It's fair to say that November has started hot, despite the late cancellation of Kazuto Takesako Vs Riku Kunumoto, but it certainly doesn't end there and the rest of the month continues to be hectic. Here we're going to take a look at the middle portion of the month, and there really is a lot to get through here.
Blue Arena, Samut Prakan, Thailand
Nattapong Jankaew (6-0, 3) Vs Petchbarngborn Kokietgym (44-9, 20)
In an excellent Thai match up we'll see the talented Nattapong Jankaew take on former world title challenger Petchbarngborn Kokietgym, who fought Naoya Inoue a few years ago. We've been really impressed by Nattapong so far and expect him to go a long way, so with that in mind we're expecting him to win this, with ease, but to also show what he can do. Petchbarngborn is a live under-dog, but a very clear under-dog against a very talented professional novice.
Thitisak Hoitong (0-0) Vs Samartlek Kokietgym (34-14-1, 12)
We'll openly admit we know very, very little about Thitisak Hoitong but it's clear his team must have some serious belief in him to match him against former world title challenger Samartlek Kokietgym, on his debut! Whilst we can't talk too much about Thitisak it is worth noting that Samartlek has shared the ring with Naoya Inoue and Akira Yaegashi, and both men were taken long by Samartlek, with Inoue stopping him in 11 and Yaegashi in the 12th. We are expecting Thitisak to win, based on what we known of his amateur pedigree, but nobody has an easy time with Samartlek. Expect the novice to work hard here.
Production Park Studios, South Kirkby, Yorkshire, United Kingdom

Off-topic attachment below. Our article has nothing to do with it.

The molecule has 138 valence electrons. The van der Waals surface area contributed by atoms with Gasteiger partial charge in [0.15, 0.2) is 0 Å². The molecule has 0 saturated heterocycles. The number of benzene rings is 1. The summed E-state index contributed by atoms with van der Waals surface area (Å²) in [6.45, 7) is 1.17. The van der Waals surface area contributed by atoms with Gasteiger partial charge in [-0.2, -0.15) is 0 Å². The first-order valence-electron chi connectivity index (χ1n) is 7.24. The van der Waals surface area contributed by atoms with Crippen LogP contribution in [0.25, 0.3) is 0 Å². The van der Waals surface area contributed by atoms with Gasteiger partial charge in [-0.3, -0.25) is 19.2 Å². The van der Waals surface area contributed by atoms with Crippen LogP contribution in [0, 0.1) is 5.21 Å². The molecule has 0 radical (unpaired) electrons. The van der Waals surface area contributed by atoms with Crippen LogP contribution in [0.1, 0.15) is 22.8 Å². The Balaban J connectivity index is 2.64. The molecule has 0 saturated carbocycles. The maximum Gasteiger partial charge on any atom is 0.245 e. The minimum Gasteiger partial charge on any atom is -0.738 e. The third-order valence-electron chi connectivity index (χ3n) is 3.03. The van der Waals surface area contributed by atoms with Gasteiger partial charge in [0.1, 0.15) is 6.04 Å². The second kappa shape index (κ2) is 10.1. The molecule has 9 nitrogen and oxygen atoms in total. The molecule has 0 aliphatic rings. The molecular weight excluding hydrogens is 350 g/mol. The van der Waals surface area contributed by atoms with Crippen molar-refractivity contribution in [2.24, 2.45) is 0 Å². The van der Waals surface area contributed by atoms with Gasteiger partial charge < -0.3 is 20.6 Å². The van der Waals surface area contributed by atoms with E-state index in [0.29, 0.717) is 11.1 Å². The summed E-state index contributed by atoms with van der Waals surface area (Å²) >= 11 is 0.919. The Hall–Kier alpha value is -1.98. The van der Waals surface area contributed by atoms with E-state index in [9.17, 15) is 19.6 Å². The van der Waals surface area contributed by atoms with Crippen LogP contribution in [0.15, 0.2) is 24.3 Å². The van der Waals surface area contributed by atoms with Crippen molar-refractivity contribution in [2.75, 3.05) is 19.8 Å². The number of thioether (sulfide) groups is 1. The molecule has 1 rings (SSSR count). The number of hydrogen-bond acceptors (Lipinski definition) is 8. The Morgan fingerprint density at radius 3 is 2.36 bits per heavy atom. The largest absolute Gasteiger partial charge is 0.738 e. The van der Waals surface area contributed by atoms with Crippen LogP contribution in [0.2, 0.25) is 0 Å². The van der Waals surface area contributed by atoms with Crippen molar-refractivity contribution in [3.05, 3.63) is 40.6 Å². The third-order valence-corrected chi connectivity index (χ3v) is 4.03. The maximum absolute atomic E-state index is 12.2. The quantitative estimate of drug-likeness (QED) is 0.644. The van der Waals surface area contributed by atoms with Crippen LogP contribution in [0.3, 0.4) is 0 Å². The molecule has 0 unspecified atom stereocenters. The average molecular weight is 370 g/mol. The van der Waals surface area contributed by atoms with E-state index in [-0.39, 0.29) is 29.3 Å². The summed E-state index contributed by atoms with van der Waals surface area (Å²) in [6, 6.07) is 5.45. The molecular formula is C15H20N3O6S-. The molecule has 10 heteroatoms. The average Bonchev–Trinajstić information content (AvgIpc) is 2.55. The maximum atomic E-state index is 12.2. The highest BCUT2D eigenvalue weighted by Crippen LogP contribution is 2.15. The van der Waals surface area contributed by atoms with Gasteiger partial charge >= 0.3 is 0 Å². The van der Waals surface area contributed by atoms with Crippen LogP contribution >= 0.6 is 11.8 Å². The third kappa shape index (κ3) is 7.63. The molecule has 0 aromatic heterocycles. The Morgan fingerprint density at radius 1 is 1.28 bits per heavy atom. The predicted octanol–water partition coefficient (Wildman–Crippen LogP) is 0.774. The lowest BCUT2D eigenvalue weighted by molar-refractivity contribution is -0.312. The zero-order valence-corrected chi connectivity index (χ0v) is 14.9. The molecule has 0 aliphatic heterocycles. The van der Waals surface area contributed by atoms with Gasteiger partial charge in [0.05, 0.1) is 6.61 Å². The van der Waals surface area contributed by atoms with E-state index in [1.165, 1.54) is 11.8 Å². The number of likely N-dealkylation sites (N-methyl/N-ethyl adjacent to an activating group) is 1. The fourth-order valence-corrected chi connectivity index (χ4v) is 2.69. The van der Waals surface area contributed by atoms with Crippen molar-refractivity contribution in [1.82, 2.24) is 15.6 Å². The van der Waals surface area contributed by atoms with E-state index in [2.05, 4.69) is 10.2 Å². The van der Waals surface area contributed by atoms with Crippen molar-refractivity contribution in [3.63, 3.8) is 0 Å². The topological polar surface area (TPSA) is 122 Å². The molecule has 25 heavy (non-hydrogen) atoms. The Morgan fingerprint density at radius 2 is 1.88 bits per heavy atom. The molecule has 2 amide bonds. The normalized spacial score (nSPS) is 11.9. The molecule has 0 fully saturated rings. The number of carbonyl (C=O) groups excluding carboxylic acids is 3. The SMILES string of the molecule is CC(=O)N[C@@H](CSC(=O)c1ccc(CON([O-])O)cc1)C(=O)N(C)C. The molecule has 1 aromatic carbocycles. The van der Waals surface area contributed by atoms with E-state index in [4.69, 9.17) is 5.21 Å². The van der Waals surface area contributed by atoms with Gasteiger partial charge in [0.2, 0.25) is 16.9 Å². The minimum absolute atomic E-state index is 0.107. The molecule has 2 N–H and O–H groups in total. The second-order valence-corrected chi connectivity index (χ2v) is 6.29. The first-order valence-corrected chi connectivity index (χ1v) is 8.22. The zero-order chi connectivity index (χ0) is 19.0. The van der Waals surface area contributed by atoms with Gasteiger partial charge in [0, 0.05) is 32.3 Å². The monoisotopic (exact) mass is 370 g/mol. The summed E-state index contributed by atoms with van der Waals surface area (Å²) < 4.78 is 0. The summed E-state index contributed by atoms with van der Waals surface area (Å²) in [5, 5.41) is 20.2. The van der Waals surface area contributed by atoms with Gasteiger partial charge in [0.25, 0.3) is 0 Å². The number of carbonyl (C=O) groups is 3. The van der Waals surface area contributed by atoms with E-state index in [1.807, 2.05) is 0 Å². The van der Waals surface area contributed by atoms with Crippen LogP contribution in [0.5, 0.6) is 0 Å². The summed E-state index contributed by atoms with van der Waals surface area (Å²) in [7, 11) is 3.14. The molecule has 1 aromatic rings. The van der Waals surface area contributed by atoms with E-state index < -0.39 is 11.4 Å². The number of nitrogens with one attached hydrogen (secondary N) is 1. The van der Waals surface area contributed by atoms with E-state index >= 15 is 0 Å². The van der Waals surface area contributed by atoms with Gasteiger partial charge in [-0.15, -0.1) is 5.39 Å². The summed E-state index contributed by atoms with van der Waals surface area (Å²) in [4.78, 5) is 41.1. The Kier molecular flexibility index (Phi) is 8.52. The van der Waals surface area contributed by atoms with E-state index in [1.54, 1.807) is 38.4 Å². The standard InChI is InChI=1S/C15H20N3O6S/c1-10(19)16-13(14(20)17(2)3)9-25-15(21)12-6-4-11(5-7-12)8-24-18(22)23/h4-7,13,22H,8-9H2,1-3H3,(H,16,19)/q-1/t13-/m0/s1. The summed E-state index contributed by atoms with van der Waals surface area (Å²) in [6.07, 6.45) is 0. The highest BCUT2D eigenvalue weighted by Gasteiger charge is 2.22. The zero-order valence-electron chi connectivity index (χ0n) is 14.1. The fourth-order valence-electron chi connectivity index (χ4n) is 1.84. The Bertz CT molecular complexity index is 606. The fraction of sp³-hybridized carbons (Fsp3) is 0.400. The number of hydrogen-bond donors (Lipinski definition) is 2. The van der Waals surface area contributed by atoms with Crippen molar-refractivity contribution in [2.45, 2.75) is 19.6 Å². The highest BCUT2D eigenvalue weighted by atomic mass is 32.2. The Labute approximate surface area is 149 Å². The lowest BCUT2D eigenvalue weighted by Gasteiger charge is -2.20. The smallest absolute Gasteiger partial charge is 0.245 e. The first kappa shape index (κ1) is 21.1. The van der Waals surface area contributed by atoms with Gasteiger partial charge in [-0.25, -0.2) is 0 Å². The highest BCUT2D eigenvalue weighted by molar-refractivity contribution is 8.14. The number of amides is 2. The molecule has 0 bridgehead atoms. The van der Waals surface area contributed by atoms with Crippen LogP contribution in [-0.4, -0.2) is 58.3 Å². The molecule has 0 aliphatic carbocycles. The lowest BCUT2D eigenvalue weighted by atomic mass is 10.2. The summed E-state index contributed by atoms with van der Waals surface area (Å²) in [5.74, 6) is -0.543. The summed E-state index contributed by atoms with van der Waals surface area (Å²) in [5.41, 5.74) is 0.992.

Tursynbay Kulakhmet (1-0, 1) vs Macaulay McGowan (14-0-1, 3)
We continue with inexperienced professionals as we move onto a bout featuring the exceptionally talented Tursynbay Kulakhmet from Kazakhstan. The brilliant Kulakhmet will be going for his first title in just his second bout, as he takes on the unbeaten Macaulay McGowan. On paper this is a very real test for Kulakhmet though we suspect he makes it look easy and secures his place on the fast track to the top. He's an sensational talent, he showed that in his amateur days and on his professional debut, and we'd be very surprised if he doesn't stop McGowan here. The Kazakh is a special prospect that doesn't come around very often.
Sultan Zaurbek (9-0, 7) vs Jeff Ofori (10-3-1, 3)
Another Kazakh prospect in action here is Sultan Zaurbek, who appears to be getting his first legitimate test as a professional. The unbeaten 24 year old has barely lost a minute since his debut, just over 2 years ago, but here he goes up against the tricky, and under-rated Jeff Ofori. Ofori will be the under-dog, and rightfully so, but is a live one and proved his value recently in a very close decision loss to Archie Sharp. This is a credible step up for Zaurbek, at the right time, against a very good opponent, who is naturally bigger than himself, but alight puncher. A good bit of match making.
Korakuen Hall, Tokyo, Japan
Kimika Miyoshi (15-12-1, 6) vs Yoshie Wakasa (6-2, 2)
In a Japanese female Featherweight title bout we'll see veteran Kimika Miyoshi defending her title against Yoshie Wakasa. For the champion this will be her second defense and although her record might look poor, to say the least, she's a battle hardened veteran who knows her way around the ring, and will likely be aware than she's likely only one loss away from retirement. Aged 36 she can't afford a loss. For Wakasa this is a third title fight, she has lost her last two and will be hoping it's third time lucky. Wakasa will know that she may not get another opportunity any time soon, and it could be now or never for her.
Korakuen Hall, Tokyo, Japan
Rikki Naito (24-2, 7) Vs Yusuke Konno (16-4, 9)
OPBF Light Welterweight champion Rikki Naito will be looking to become a double champion as he clashes with fellow Japanese fighter Yusuke Konno for not just the OPBF title but also the vacant WBO Asia Pacific title. On paper Naito will be favoured, and technically he is the better fighter, as well as being the younger, quicker man. But his lack of power may well be an issue in getting Konno's respect, and Naito's questionable stamina will pushed to it's limits here by Konno. This is a genuinely fantastic match up, and the winner will be pretty much the de facto Asian champion at 140lbs.